Browse by title

You are looking at 1 - 10 of 15 items :

  • International Politics x
  • Political Geography and Geopolitics x
  • European Politics and Policy x
Clear All
This content is available to you

Michael C. LaBelle

You do not have access to this content

Energy Cultures

Technology, Justice, and Geopolitics in Eastern Europe

Michael C. LaBelle

This thought-provoking book explores the concept of energy cultures as a means of understanding social and political relations and how energy injustices are created. Using Eastern Europe as an example, it examines the radical transition occurring as the region leaves behind the legacy of the Soviet Union, and the effects of the resulting power struggle between the energy cultures of Russia and the European Union.
This content is available to you

Michael C. LaBelle

This content is available to you

Michael C. LaBelle

You do not have access to this content

Energy Transitions in Mediterranean Countries

Consumption, Emissions and Security of Supplies

Silvana Bartoletto

This illuminating book analyses energy transitions, carbon dioxide emissions and the security of energy supply in Mediterranean countries. Unpacking the history of energy transitions, from coal to oil and natural gas, and from non-renewable to renewable energy sources, Silvana Bartoletto offers a comparative approach to the major trends in energy consumption, production, trade and security in Mediterranean countries in Europe, the Middle East and North Africa.
This content is available to you

Silvana Bartoletto

You do not have access to this content

Silvana Bartoletto

You do not have access to this content

Andreas Raspotnik

Since 2008, the European Commission, the Council of the European Union and the European Parliament have started to develop a distinct EU policy for the Arctic region. Although the EU’s Arctic policy toolkit rests on a strong regional foothold, a single Arctic policy of the European Union has not yet been developed. Moreover, while the position of the EU’s three main institutions have been gradually converging, the policy is still emerging with the actors being incapable yet of proposing a clear-cut overarching European concept for the Arctic region. Up to now the European Union has not set out a clear statement of its northern regional ambitions – a distinct EU–Arctic narrative or single organising idea. It has also failed to become an observer to the Arctic Council.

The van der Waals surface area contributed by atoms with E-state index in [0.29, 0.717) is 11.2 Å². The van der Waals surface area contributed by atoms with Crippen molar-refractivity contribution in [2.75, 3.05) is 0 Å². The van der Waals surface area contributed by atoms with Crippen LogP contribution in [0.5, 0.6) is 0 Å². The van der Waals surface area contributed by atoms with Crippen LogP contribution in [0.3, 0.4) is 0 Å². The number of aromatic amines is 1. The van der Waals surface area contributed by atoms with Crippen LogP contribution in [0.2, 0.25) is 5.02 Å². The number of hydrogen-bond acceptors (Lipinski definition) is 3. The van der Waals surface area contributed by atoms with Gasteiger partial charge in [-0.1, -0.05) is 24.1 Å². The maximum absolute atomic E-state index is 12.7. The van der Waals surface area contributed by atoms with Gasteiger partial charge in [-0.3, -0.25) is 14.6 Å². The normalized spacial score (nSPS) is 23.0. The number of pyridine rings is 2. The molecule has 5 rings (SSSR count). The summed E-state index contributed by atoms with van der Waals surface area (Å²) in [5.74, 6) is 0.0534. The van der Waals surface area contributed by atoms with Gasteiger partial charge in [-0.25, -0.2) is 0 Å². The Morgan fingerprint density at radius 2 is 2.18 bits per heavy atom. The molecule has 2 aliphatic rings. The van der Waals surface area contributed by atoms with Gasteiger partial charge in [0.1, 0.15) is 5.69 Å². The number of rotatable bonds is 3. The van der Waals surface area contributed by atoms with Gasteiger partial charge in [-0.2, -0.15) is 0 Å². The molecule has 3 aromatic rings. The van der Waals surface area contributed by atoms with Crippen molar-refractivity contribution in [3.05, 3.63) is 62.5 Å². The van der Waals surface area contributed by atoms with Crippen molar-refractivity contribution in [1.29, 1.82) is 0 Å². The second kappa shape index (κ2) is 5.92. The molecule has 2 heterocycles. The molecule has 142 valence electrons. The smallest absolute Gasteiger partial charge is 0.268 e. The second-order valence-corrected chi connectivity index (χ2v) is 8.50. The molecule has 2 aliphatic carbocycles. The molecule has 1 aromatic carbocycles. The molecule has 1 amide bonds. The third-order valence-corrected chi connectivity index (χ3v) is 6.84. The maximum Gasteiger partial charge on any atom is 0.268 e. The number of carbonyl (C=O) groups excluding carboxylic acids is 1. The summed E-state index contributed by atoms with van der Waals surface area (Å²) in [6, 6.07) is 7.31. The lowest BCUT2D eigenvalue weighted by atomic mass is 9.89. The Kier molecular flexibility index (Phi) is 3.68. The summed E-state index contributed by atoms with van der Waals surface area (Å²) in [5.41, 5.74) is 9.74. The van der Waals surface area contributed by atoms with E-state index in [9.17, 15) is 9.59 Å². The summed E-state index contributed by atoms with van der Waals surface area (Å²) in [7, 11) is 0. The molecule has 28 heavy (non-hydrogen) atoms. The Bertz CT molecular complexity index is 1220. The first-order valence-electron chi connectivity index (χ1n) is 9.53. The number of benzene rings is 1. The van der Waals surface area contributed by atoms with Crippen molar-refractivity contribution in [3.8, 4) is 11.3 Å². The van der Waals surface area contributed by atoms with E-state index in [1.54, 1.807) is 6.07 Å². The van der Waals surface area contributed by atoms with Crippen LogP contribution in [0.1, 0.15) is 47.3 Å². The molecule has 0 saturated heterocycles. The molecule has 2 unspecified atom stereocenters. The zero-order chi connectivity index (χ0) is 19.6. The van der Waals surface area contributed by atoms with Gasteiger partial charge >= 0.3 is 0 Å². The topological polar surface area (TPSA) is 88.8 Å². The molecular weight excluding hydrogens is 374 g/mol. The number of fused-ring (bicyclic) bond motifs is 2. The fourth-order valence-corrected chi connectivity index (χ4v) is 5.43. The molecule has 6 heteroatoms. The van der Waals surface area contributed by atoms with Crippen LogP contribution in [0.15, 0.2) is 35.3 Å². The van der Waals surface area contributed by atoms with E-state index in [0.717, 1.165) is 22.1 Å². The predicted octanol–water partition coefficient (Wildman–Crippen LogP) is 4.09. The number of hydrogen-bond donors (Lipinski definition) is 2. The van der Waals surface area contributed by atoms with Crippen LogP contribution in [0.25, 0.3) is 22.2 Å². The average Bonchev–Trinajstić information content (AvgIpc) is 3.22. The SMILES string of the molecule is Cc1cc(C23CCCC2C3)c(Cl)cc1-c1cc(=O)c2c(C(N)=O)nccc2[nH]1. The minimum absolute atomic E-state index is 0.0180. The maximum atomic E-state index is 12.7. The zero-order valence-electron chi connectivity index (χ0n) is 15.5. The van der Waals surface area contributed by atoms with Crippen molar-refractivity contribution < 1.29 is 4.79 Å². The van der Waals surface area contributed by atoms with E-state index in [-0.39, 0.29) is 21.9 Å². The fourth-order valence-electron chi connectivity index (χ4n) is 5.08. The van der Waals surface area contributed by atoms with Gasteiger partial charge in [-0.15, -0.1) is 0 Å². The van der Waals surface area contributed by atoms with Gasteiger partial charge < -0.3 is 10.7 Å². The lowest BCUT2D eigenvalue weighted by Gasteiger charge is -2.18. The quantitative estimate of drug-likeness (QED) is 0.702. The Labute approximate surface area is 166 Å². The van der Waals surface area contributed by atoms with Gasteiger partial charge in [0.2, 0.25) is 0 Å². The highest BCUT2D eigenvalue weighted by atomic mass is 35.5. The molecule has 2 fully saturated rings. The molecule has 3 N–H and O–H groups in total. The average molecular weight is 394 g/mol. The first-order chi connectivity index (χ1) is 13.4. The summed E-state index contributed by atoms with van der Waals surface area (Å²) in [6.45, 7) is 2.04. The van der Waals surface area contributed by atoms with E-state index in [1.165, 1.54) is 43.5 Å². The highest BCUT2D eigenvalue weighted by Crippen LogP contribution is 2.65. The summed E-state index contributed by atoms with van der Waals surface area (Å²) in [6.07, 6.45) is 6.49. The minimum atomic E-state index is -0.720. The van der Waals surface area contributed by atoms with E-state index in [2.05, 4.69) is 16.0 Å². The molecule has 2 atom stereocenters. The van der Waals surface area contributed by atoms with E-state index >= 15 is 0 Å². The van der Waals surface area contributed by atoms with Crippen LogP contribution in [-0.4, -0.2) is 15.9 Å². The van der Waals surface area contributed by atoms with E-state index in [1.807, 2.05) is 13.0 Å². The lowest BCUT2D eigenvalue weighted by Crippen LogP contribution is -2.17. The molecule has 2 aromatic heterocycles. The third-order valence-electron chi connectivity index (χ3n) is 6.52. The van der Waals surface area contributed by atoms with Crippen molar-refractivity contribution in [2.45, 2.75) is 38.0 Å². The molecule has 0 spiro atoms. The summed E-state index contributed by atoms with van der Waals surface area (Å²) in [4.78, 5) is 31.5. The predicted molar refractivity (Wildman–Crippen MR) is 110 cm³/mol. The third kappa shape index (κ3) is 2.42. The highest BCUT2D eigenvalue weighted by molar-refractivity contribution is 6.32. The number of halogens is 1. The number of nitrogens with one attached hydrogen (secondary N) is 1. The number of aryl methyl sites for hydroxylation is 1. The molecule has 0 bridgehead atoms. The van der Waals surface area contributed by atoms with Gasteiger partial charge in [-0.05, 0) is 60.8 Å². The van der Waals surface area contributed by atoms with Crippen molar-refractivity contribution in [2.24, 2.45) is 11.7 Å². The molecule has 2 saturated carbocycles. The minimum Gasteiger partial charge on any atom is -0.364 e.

You do not have access to this content

Andreas Raspotnik

Over the last decade, the Arctic region has reappeared on the international radar. Due to global warming and a literally melting Arctic Ocean, the region’s resources and maritime transportation opportunities have attracted the interests of stakeholders from within and outside the circumpolar North. It was assumed that increased international attention would change the geostrategic dynamics in the region and eventually lead to major power competition over regional resources, power and authority. Yet, during the period the Arctic states have strengthened the regional governance framework and effectively cooperated on a multilateral level. Also, an initially generated hype over the region’s economic opportunities could not stand up to scrutiny and a globalised reality check.

You do not have access to this content

Andreas Raspotnik

With the Arctic region being a sui generis neighbourhood for the European Union, the Arctic region raises an interesting question about the extent of the EU and how to gain regional credibility and legitimacy via which geopolitical discourse. Based on distinct geopolitical ideas, a particular regional discourse, the aim to wield organisational authority in the Arctic and the use of technological devices, the European Union has attempted to evolve as a legitimate actor in the Arctic region.